By Lauren Joseph
For the past few decades, we have been in a state of collective awe at the pace at which technology has transformed our lives, happily consuming innovation after innovation with no questions asked; pining over the next phone, the next upgrade, the next interface, the next platform.
However, events over the past several years have led more and more people to start asking questions. From the impact of fake news on election results, to the implications of automation on jobs, to the rise of internet addiction and mental health issues, and the proliferation of cyber security vulnerabilities, a number of unintended consequences are emerging in the wake of global tech transformation.
As a result, the tech community is facing a chorus of disapproval about the impact its products and services are having on people’s day-to-day lives and society at large. In other words, Silicon Valley’s “social licence to operate” is in question.
What is a social licence to operate?
A social licence to operate (SLO) generally refers to the ongoing acceptance and approval of a commercial entity by local community members and other stakeholders that can affect its profitability. Achieving societal acceptance and approval is not a new challenge for the private sector. Many traditional industries have struggled with maintaining their SLO for decades.
Take the mining industry. When natural resource extraction became ubiquitous, global economic development accelerated and those industries enabled new opportunities for nations and communities all over the world.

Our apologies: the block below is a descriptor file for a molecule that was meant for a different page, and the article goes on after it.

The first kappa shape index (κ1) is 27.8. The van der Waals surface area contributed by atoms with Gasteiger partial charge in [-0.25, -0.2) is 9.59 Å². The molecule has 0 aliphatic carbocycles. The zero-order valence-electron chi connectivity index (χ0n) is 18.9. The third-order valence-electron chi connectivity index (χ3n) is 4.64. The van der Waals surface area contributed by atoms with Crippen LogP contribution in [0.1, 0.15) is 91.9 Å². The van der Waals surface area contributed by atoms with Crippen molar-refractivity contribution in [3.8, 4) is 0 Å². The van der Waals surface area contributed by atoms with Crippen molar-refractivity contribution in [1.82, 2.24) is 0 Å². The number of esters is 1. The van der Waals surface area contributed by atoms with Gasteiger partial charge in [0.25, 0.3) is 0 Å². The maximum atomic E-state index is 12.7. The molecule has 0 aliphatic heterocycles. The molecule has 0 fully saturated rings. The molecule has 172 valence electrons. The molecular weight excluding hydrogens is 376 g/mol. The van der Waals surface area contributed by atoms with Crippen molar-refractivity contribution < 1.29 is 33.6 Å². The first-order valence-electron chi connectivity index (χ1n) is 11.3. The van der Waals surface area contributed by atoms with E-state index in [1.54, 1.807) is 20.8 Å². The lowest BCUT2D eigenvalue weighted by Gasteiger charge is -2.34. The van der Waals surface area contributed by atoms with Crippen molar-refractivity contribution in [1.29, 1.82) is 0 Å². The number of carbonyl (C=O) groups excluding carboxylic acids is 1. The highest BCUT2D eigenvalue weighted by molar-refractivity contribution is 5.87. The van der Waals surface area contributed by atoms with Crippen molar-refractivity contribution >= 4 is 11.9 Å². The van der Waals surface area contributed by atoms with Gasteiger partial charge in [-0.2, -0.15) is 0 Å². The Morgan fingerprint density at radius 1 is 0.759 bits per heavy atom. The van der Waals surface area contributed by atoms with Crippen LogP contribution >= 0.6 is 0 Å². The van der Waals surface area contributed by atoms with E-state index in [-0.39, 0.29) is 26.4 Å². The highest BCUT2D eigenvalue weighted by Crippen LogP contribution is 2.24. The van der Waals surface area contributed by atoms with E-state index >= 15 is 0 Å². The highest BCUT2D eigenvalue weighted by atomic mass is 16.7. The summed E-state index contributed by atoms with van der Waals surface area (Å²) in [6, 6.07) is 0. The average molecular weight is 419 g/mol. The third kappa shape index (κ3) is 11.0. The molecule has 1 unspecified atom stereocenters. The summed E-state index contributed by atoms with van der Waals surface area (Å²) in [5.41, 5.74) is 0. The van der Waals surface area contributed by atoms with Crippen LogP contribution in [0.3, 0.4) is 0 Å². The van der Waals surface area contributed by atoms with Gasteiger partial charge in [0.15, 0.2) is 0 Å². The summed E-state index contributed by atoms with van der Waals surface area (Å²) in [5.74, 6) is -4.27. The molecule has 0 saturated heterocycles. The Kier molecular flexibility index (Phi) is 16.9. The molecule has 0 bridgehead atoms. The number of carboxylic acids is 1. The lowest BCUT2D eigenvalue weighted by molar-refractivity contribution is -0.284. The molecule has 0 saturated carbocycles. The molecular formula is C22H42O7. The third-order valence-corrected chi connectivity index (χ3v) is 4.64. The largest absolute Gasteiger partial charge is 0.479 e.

At the same time, an array of unintended environmental and social impacts ensued, resulting in pressure from various stakeholder groups for the industry to secure and maintain their SLO. As a result, the mining industry has been through an ongoing, long-term transformation in terms of the way in which it relates to, and partners with, stakeholders.
Researchers from the mining industry have investigated this area and determined that SLO is equivalent to trust, which is achieved through four main avenues: the actual impacts of the company on their stakeholders; the quality and quantity of the engagement between companies and stakeholders; and the perceived fairness of company policy and activities.
Research on SLO shows that the single biggest success factor in establishing trust and ultimately maintaining a social licence was procedural fairness, or the perception that the way in which a situation or person was treated was fair.
The second most important factor was the contact quality, or the extent to which a stakeholder leaves an interaction with the company feeling the company has genuine intentions to engage with them.
While the high-tech and mining industries are drastically different in many ways, it’s possible that the paths to securing and maintaining a social licence are similar.
Procedural fairness in platform governance
Maintaining an SLO is not only about ensuring big governance decisions align with corporate values and societal expectations; it’s about a commitment to ensuring the process by which key decisions are made is both actually fair and is perceived as fair.
Take the so-called demonetization of Youtube channels, which removed advertising from channels featuring “inappropriate content”, for example. Over the past several years, Youtube has struggled to address growing concerns that the platform enables harmful content, such as hate speech, anti-Semitism, and extremism.